Response to consultation on revised Guidelines on money laundering and terrorist financing (ML/TF) risk factors

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Question 1: Do you have any comments on the proposed changes to definitions.


Question 2: Do you have any comments on the proposed changes to Guideline 1.


Question 3: Do you have any comments on the proposed changes to Guideline 2.


Question 4: Do you have any comments on the proposed changes to Guideline 4.


Question 5: Do you have any comments on the proposed changes to Guideline 6.


Question 6: Do you have any comments on the proposed changes to Guideline 8.


Question 7: Do you have any comments on the proposed changes to Guideline 9.


Question 8: Do you have any comments on the proposed changes to Guideline 10, 15 and 17.


Question 9: Do you have any comments on the proposed changes to Guideline 21.

Consensys welcomes the EBA’s proposal on amendments to its Guidelines on money laundering and terrorist financing (ML/TF) risk factors in order to adequately reflect the realities of the financial crime in the crypto ecosystem. Consensys believes that money laundering and other forms of criminal activity in the cryptocurrency space is a serious problem whose solution can be addressed through public policy and regulation as well as technology. Hence, we recognize the importance of engaging with European Union policymakers in developing harmonized and sensible Anti-Money Laundering and Terrorism Financing rules for the crypto-assets markets. This will strengthen the effective fight against financial crime and provide legal clarity while protecting consumers.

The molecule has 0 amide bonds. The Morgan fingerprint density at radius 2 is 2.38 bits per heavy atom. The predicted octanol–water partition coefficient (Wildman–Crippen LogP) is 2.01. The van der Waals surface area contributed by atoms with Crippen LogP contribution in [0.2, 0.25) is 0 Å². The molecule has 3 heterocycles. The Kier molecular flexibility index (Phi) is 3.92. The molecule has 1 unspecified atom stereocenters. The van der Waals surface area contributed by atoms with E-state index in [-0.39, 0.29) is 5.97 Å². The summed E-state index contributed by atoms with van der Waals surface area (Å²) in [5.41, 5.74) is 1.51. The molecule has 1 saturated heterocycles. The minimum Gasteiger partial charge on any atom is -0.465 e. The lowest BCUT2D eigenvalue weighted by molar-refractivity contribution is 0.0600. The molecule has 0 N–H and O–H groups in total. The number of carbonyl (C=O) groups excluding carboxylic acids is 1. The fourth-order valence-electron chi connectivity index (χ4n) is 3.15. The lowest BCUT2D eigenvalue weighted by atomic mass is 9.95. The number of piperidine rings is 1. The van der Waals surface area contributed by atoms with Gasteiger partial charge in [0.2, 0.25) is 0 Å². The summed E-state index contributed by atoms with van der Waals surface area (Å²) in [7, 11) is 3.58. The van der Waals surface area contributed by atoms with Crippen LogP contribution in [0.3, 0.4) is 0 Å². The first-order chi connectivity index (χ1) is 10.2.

In particular, we encourage the implementation of blockchain analytics to facilitate risk management and supervision. We also think it is essential to apply a risk-based approach that acknowledges the specificities of the sector and which allows for proportionate treatment to ensure the underlying technology and CASPs are not put at a disadvantage to other obliged entities and financial products and services.

Consensys would like to provide comments on on the proposed changes to Guideline 21 (Question 9)

Guideline 21.3. d) i. states that using a self-hosted wallet is a factor that may contribute to increasing ML/TF risks and merits enhanced due diligence.
EBA should clarify that Using a self-hosted wallet alone is not grounds for enhanced due diligence.